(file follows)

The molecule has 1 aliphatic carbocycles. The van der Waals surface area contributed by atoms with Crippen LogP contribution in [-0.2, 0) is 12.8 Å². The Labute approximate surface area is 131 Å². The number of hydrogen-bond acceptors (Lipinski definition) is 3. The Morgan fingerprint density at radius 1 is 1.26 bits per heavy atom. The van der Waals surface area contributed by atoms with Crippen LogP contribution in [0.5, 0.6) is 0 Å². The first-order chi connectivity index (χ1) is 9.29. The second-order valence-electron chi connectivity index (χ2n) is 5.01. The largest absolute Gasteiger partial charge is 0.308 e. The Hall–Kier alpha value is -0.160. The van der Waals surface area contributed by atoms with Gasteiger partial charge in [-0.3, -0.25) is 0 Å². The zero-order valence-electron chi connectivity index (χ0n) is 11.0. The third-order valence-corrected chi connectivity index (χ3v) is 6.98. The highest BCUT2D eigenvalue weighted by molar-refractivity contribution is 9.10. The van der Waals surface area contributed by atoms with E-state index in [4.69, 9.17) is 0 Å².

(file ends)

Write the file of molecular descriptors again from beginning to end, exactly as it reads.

The molecule has 1 aliphatic carbocycles. The van der Waals surface area contributed by atoms with Crippen LogP contribution in [-0.2, 0) is 12.8 Å². The Labute approximate surface area is 131 Å². The number of hydrogen-bond acceptors (Lipinski definition) is 3. The Morgan fingerprint density at radius 1 is 1.26 bits per heavy atom. The van der Waals surface area contributed by atoms with Crippen LogP contribution in [0.5, 0.6) is 0 Å². The first-order chi connectivity index (χ1) is 9.29. The second-order valence-electron chi connectivity index (χ2n) is 5.01. The largest absolute Gasteiger partial charge is 0.308 e. The Hall–Kier alpha value is -0.160. The van der Waals surface area contributed by atoms with Gasteiger partial charge in [-0.3, -0.25) is 0 Å². The zero-order valence-electron chi connectivity index (χ0n) is 11.0. The third-order valence-corrected chi connectivity index (χ3v) is 6.98. The highest BCUT2D eigenvalue weighted by molar-refractivity contribution is 9.10. The van der Waals surface area contributed by atoms with E-state index in [4.69, 9.17) is 0 Å².